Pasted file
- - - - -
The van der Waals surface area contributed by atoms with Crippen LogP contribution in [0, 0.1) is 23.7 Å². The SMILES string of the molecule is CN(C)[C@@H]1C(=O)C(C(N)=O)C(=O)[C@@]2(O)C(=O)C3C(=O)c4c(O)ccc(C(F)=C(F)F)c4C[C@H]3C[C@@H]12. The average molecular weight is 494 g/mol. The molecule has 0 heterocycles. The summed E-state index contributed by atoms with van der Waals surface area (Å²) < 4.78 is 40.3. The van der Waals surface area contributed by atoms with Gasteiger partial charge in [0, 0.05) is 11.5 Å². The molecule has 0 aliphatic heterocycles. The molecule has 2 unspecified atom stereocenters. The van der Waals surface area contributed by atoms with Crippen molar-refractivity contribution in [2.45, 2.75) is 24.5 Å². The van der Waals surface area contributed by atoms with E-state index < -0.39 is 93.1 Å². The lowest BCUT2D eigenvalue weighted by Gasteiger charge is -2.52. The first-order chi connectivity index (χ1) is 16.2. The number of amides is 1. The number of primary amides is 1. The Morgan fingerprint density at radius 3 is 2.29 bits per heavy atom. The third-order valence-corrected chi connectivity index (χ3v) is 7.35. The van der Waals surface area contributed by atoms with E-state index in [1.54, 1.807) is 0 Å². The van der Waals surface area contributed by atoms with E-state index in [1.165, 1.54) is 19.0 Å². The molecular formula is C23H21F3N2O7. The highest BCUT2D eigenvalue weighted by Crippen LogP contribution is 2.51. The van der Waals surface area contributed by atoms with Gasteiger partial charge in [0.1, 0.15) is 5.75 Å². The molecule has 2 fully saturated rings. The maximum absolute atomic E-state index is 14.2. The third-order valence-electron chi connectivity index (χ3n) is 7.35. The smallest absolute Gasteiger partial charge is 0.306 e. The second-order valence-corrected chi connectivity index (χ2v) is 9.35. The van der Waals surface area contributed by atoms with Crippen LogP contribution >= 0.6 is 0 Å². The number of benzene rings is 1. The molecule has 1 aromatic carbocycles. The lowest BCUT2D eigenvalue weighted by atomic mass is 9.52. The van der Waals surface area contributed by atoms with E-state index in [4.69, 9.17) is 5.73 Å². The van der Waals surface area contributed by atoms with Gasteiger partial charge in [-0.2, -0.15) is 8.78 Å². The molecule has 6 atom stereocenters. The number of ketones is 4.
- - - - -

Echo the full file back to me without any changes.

The van der Waals surface area contributed by atoms with Crippen LogP contribution in [0, 0.1) is 23.7 Å². The SMILES string of the molecule is CN(C)[C@@H]1C(=O)C(C(N)=O)C(=O)[C@@]2(O)C(=O)C3C(=O)c4c(O)ccc(C(F)=C(F)F)c4C[C@H]3C[C@@H]12. The average molecular weight is 494 g/mol. The molecule has 0 heterocycles. The summed E-state index contributed by atoms with van der Waals surface area (Å²) < 4.78 is 40.3. The van der Waals surface area contributed by atoms with Gasteiger partial charge in [0, 0.05) is 11.5 Å². The molecule has 0 aliphatic heterocycles. The molecule has 2 unspecified atom stereocenters. The van der Waals surface area contributed by atoms with Crippen molar-refractivity contribution in [2.45, 2.75) is 24.5 Å². The van der Waals surface area contributed by atoms with E-state index < -0.39 is 93.1 Å². The lowest BCUT2D eigenvalue weighted by Gasteiger charge is -2.52. The first-order chi connectivity index (χ1) is 16.2. The number of amides is 1. The number of primary amides is 1. The Morgan fingerprint density at radius 3 is 2.29 bits per heavy atom. The third-order valence-corrected chi connectivity index (χ3v) is 7.35. The van der Waals surface area contributed by atoms with E-state index in [1.54, 1.807) is 0 Å². The van der Waals surface area contributed by atoms with E-state index in [1.165, 1.54) is 19.0 Å². The molecular formula is C23H21F3N2O7. The highest BCUT2D eigenvalue weighted by Crippen LogP contribution is 2.51. The van der Waals surface area contributed by atoms with Gasteiger partial charge in [0.1, 0.15) is 5.75 Å². The molecule has 2 fully saturated rings. The maximum absolute atomic E-state index is 14.2. The third-order valence-electron chi connectivity index (χ3n) is 7.35. The smallest absolute Gasteiger partial charge is 0.306 e. The second-order valence-corrected chi connectivity index (χ2v) is 9.35. The van der Waals surface area contributed by atoms with Crippen LogP contribution >= 0.6 is 0 Å². The number of benzene rings is 1. The molecule has 1 aromatic carbocycles. The lowest BCUT2D eigenvalue weighted by atomic mass is 9.52. The van der Waals surface area contributed by atoms with E-state index in [4.69, 9.17) is 5.73 Å². The van der Waals surface area contributed by atoms with Gasteiger partial charge in [-0.2, -0.15) is 8.78 Å². The molecule has 6 atom stereocenters. The number of ketones is 4.